Joseph Surek testified that he worked at a tavern located at the corner of Archer and Cicero in Chicago. On December 2, 1961, he found a pistol and clip in the flush tank of the toilet in the men’s washroom of the tavern. He took the pistol and clip to the Chicago police. John Stauffer, a firearms identification technician with the Chicago police department, testified that the pistol found by Surek had fired the bullet removed from the body of John Kilpatrick.

The record shows that in January, 1962, agents of the Federal Bureau of Investigation dug up the sewer line under the Nietupski’s home and recovered pieces of cloth. These strips of cloth together with the automobile seat *282covers and seat upholstery from the cars of Kilpatrick and defendant were examined by the Federal Bureau of Investigation. Blood from John Kilpatrick was found on the upholstery of his car, but no blood was found on the pieces of cloth recovered from the sewer line or from the seat covers or upholstery of defendant’s automobile. The negative results of these examinations which were presented out of the presence of the jury were never introduced in evidence.

Defendant’s contention that the physical evidence should have been submitted for examination to a laboratory selected by the trial court at the State’s expense is similar to the assertion in People v. Carpenter, 13 Ill.2d 470, where it was argued that permitting the People to have three psychiatrists examine Carpenter to determine his sanity deprived him of due process of law. It was pointed out that Carpenter’s assertion necessarily proceeds upon the assumption that the psychiatrists employed by the State were biased and prejudiced and that their testimony was not an honest evaluation of their examination. We held that the mere fact that only the State’s psychiatrists had examined Carpenter in the absence of any showing that they did other than give their honest and unprejudiced opinion based upon their special knowledge and examination of him did not deprive him of any constitutional right.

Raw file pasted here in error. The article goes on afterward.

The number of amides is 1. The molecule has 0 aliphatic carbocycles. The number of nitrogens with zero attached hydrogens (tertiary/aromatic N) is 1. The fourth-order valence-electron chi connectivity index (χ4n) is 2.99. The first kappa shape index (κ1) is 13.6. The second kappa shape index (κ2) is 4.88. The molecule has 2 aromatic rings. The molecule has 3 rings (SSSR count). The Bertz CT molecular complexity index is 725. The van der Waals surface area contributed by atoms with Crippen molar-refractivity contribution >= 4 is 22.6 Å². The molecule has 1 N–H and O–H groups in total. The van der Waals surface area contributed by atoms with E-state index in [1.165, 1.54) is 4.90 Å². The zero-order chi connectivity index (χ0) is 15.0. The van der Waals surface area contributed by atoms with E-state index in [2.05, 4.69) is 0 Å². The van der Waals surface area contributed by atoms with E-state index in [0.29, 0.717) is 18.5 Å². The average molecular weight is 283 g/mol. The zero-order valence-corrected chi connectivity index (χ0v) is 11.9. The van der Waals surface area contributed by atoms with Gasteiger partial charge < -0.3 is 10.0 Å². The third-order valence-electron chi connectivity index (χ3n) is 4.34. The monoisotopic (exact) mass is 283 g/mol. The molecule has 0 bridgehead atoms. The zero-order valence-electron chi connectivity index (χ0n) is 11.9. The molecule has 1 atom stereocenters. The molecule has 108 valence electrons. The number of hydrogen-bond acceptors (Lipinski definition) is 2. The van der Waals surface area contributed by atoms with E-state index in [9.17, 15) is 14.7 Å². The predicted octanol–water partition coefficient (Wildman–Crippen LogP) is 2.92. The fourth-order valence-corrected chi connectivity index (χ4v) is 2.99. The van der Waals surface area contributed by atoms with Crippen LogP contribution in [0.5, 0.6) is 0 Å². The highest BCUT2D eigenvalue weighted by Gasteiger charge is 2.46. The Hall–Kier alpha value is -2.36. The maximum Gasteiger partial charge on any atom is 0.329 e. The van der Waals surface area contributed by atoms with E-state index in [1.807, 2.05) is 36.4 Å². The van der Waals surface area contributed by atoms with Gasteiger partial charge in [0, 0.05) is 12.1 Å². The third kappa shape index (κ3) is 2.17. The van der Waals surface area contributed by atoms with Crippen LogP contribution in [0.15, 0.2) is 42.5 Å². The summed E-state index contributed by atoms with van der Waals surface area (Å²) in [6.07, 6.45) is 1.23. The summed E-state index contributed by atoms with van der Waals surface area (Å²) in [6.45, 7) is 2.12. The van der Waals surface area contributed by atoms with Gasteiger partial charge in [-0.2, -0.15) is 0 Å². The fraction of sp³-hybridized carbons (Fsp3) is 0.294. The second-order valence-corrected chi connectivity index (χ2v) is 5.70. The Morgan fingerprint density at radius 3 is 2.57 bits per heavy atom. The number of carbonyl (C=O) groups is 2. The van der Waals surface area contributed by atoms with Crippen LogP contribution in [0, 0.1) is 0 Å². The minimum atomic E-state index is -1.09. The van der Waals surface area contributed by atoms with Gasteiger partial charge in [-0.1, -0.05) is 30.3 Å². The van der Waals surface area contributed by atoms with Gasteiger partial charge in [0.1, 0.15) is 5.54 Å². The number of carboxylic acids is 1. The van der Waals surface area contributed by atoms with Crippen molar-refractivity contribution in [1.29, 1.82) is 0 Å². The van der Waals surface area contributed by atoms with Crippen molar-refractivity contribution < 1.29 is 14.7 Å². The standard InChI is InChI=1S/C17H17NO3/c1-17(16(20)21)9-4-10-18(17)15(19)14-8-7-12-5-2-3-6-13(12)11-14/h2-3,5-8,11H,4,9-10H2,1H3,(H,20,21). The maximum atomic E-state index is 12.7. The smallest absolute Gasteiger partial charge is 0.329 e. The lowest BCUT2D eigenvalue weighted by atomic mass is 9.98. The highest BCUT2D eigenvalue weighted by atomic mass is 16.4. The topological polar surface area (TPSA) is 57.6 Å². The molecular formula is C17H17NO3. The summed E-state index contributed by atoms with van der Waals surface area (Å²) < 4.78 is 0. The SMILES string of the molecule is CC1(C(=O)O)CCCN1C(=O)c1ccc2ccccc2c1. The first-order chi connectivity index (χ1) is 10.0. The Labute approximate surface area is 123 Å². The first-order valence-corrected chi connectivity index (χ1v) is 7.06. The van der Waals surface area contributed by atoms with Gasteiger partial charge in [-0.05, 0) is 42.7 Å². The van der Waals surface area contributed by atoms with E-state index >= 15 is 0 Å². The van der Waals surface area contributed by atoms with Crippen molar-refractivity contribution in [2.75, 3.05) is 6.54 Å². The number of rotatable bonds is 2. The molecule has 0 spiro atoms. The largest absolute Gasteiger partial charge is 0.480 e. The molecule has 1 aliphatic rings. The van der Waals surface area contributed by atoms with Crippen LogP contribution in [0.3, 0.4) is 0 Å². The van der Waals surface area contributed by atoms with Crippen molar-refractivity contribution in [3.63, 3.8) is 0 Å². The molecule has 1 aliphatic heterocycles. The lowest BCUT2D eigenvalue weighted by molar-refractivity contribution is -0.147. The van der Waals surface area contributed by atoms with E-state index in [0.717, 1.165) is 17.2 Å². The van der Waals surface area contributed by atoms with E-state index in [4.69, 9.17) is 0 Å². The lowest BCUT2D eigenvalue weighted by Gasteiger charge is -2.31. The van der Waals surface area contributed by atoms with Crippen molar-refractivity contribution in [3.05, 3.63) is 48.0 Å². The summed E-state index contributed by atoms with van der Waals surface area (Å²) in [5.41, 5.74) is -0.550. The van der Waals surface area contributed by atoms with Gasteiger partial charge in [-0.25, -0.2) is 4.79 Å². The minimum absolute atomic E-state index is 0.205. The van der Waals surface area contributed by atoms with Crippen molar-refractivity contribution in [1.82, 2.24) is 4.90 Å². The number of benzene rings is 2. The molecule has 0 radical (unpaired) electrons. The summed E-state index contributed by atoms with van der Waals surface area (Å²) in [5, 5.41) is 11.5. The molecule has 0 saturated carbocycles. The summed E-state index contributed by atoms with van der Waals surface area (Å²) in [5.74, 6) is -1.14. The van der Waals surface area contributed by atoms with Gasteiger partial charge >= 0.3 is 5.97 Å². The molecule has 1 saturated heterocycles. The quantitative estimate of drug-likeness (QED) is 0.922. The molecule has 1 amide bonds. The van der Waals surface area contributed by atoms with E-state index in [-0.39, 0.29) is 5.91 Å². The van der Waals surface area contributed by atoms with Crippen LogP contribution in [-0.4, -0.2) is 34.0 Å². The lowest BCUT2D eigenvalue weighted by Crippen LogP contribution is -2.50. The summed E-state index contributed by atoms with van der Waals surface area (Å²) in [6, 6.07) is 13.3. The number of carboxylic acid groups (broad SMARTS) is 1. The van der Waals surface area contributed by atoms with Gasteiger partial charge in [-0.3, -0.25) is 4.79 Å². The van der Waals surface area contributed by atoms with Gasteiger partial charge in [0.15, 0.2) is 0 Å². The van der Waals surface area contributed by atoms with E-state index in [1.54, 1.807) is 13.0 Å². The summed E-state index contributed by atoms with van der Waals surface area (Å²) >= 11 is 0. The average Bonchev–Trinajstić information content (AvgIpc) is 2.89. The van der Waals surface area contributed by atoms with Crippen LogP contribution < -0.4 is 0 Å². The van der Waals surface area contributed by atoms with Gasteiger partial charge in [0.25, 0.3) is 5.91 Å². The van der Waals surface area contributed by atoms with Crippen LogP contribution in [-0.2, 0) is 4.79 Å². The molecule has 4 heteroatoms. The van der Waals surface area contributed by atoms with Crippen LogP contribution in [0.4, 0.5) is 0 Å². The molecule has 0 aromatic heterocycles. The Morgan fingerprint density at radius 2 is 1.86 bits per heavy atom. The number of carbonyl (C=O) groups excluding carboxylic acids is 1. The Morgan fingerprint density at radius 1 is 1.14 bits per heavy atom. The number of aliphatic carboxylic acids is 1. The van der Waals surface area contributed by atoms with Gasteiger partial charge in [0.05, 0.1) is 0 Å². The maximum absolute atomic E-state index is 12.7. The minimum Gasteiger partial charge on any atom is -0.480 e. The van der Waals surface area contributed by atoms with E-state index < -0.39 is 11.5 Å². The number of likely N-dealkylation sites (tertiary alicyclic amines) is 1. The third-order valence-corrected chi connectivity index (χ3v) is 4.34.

Here there is nothing to show that the technician who testified concerning the murder weapon gave other than his honest and unprejudiced opinion based upon his special knowledge and his examination. The most favorable circumstance to the defendant that could arise from the examination of the upholstery of his car was that blood stains from the murder victim were not found on them. The People made no claim that they found blood stains from the decedent in defendant’s car, and it would seem that defendants had the benefit of the fact as the evidence stands. We hold that the trial court did not err in denying further laboratory examination of the physical evidence.

*283Defendant argues that his conviction should be reversed because Triplett testified that the People had not promised him leniency if he would testify against Nash, when in fact the People had made such a promise. The record shows that Triplett was arrested in Detroit on October 31, 1961, for an armed robbery committed after his return from Chicago. He was questioned about the murder of John Kilpatrick, but he denied any knowledge of that crime. He received a sentence of from 6*4 to 15 years for the armed robbery and this sentence was to run concurrently with any sentence he might receive in Illinois. He was extradited to Illinois. While being held in Chicago, he escaped from jail by overpowering his guards and taking their guns. He kidnapped a man and stole his car and money. He was later arrested in New York City for an armed robbery and returned to Chicago. He pleaded guilty to the Federal charge of kidnapping and intended transportation of a stolen automobile before the Nash trial, but he was not sentenced on those charges at that time.

At the trial, Triplett denied that he expected any leniency for his testimony against defendant, that he had no idea what sentence he would receive for his part in the murder and that no one had talked to him about receiving leniency in return for his testimony. Triplett’s attorney later testified that he had discussed with him recommendations that the State’s Attorney might make in return for the testimony against defendant. The lawyer told Triplett that the People would recommend a sentence of a definite number of years, not less than 14 years, if he would plead guilty and testify against defendant. The lawyer knew the exact number of years the People would recommend, but he did not give this specific number to Triplett. The lawyer also testified that he told Triplett that the People would make certain recommendations to the Federal court. The assistant State’s Attorney assigned to defendant’s case also testified and admitted that he had discussed with Triplett’s lawyer *284recommendations which the People would make in return for his testimony.